You may recall that in October I said of Dead Rising
As it stands, I don’t feel like playing Dead Rising ever again.
Times change. People change. The moment that I finished Dead Rising I lent it to a friend. The moment he gave it back, in late January, I played it through again. Twice. The moment I finished it the first time on my repeat play (from level 1, because I figured out how to do that), I played it again on my level 50 save.
Since then I’ve played it through, what, five or six times? That may be an exaggeration, I don’t know; the impetus for my recent spate of play throughs was the introduction of an HD TV to my home. Now I can actually read the text rather than simply make it up!
It’s probably no surprise to a lot of 360 users that the achievement system is a stroke of genius for replayability, if they feel like achievements you could be bothered achieving. Dead Rising makes you feel like a king amongst zombies.
I am now thoroughly convinced that I am a king amongst zombies.
Yes, my good sirs, I have saved fifty plus survivors in one run and, thanks to My Name is Earl and picture-in-picture, I achieved zombie genocider. Now I can shoot things like a true Megaman.
I’m not sure why I came back to my old friend Dead Rising, with whom I had parted on bad terms. It’s the sort of game that you master; the sort that you just keep on playing because you’re so dang good at it. Unlike something like Oblivion, you can get harder, better, stronger, faster, but the zombies and psychopaths stay as they ever were. Unfortunately, the survivors are permanently stupid, running into walls and whatever, but if you know all of the mall’s secrets, then you can outfit them well enough to make them not suck to hard. If you’re good enough, you can save every last one of them without compromising the storyline.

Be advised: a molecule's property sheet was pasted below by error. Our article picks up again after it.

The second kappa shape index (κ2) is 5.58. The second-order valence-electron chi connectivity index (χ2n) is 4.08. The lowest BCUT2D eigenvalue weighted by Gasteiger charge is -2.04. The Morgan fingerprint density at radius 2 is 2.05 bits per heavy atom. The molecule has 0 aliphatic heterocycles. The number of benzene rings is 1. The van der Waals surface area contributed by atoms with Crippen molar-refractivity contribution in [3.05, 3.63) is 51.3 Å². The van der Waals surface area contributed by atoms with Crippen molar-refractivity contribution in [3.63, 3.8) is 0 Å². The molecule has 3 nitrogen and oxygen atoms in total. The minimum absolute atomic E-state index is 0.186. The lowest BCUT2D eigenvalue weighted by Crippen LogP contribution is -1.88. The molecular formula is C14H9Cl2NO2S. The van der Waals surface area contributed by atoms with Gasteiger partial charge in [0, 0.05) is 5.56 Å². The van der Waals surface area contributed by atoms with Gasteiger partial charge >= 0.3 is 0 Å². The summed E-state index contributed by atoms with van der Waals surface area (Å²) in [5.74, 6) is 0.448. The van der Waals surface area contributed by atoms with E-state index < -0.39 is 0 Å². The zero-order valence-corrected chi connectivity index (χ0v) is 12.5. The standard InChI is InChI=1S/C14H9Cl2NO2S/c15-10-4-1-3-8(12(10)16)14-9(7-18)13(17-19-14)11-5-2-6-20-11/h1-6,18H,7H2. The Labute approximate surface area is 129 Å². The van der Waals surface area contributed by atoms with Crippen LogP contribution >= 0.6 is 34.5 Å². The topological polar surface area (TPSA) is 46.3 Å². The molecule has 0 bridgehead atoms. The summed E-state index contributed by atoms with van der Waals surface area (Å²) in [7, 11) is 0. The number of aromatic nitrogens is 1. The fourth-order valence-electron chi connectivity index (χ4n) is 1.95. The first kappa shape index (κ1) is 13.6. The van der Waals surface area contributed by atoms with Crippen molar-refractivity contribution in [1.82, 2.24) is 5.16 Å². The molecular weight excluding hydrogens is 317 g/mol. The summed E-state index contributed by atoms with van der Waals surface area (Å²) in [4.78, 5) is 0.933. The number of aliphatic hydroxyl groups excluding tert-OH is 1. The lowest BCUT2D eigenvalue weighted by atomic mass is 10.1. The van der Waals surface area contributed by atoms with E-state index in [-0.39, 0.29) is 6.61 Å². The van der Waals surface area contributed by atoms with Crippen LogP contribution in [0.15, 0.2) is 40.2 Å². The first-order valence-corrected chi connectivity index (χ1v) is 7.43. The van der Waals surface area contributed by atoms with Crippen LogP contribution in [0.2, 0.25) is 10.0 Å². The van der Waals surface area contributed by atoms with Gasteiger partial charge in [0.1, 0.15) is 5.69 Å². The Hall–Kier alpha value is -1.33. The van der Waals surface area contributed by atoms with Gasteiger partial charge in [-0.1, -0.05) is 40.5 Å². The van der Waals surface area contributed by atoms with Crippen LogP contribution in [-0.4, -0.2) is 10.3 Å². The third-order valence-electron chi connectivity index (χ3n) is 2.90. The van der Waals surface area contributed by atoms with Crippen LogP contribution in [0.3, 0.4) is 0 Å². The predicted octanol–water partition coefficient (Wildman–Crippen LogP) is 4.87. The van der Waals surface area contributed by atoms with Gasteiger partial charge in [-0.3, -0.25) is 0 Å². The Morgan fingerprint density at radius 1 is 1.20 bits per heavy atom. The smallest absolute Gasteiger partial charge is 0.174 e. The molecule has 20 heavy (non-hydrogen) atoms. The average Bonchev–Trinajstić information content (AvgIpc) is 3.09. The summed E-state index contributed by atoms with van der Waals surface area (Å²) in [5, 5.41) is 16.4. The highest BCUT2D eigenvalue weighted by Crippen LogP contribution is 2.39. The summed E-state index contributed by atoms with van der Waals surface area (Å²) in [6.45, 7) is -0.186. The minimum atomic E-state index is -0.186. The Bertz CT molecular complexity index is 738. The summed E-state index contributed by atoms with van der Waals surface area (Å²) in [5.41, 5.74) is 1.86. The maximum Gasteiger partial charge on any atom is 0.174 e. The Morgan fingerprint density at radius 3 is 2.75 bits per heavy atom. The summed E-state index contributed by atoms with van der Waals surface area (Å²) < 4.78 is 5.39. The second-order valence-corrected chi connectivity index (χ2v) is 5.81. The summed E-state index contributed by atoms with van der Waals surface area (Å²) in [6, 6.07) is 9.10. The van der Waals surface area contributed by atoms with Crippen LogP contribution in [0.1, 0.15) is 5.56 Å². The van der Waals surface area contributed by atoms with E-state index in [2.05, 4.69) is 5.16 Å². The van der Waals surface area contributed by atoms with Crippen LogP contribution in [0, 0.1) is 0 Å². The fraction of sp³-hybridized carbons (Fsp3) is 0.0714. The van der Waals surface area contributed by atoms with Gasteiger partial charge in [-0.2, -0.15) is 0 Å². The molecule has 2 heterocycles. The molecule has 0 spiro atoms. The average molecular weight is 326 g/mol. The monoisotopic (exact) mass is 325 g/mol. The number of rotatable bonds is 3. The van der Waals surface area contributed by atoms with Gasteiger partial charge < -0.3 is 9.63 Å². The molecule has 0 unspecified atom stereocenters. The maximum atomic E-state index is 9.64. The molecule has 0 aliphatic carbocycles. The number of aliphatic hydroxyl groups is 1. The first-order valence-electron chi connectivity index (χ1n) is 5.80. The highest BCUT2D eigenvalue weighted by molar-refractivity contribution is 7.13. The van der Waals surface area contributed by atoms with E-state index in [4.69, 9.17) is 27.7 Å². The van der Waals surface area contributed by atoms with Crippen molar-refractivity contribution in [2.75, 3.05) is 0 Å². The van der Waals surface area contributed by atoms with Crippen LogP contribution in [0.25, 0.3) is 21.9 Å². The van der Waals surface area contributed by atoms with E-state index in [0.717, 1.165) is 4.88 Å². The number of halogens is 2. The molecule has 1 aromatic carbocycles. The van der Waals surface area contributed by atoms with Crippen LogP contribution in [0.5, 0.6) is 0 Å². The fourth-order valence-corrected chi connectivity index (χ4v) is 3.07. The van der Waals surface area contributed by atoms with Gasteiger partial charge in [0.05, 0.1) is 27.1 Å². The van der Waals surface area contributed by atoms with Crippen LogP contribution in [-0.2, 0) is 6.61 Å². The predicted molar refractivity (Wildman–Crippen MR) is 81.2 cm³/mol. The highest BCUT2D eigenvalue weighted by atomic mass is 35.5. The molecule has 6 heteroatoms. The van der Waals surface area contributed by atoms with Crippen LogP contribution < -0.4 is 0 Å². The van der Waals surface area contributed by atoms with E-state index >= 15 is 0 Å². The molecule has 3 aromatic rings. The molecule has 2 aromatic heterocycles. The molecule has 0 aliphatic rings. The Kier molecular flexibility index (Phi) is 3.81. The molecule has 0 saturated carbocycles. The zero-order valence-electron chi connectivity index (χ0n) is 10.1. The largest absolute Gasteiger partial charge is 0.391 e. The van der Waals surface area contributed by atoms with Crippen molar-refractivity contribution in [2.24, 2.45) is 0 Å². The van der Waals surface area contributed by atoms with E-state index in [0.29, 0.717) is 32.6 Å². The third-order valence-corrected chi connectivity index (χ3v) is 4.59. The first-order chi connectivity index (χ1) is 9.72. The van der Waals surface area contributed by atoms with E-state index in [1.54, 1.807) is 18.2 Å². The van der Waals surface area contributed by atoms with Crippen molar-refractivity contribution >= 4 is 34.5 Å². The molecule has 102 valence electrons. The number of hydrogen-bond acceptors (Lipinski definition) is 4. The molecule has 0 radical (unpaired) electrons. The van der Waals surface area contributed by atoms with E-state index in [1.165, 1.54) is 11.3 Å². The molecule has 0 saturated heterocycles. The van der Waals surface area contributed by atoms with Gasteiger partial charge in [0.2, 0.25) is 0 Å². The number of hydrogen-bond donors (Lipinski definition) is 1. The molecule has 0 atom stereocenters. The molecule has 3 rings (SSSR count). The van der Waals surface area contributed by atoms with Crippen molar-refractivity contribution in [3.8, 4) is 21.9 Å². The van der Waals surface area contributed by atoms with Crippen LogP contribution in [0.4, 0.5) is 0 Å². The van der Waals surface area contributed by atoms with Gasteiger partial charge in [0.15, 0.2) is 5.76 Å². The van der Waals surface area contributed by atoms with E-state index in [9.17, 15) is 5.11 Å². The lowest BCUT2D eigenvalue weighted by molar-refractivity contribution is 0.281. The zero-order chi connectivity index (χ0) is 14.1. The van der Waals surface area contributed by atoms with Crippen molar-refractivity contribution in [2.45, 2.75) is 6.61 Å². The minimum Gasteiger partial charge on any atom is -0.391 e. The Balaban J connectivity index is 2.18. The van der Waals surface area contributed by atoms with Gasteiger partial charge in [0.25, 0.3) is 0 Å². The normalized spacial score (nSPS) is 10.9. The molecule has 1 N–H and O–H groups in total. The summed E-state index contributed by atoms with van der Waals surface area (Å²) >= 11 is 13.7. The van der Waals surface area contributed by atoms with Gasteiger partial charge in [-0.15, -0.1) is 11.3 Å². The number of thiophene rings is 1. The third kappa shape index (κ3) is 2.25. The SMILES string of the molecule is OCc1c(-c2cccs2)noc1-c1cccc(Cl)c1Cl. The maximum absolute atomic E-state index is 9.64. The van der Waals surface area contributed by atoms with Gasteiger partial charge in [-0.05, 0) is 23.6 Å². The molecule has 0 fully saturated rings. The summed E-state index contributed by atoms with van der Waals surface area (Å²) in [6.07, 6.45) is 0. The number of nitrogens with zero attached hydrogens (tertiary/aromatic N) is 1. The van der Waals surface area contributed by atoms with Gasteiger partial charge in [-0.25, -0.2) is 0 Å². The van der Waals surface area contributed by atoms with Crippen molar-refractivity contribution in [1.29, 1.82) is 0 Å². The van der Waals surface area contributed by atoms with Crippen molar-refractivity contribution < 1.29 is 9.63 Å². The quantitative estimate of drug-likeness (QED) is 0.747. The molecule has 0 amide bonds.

This is just like the olden days of video games, when the game content was so limited that you had to keep on playing and improving on your style for the benefit of … well, who exactly I don’t know. In my personal experience, video gaming has become so broad that you can’t bring your friends around to say “hay check out what I did in this game” or tell them about it at “school” the next day. Kids still go to school, right?
I’d say that the days when you could lie about having done something in a game are done, too, thanks to the internet, but rumours and scuttlebutt are really easy to be perpetuated amongst the stupider classes, I suppose (“Hay guys Luigi is total in Super Mario 64 if you stab yourself in the eyes and jump forty seven times on Bowser’s shell.” This does not explain how the N64 accepts the knife-eye interface and I’m lucky that I was able to worm my way to the top of the transplant list).
Basically, in the last thirty years (only 21 of which I have been a party to), many video games have remained exactly the same: exercises in rote learning! The only difference is now you can kill in excess of 53,594 zombies and then tell everyone on the internet how great you are.
Because believe me, I am freaking magnificent.
Update: I have been informed that Luigi was in Super Mario 64, and unlockable by the method I described above, only I couldn’t see him on account of my eyes being stabbed. I apologise to the heroes who have managed to achieve such a feat.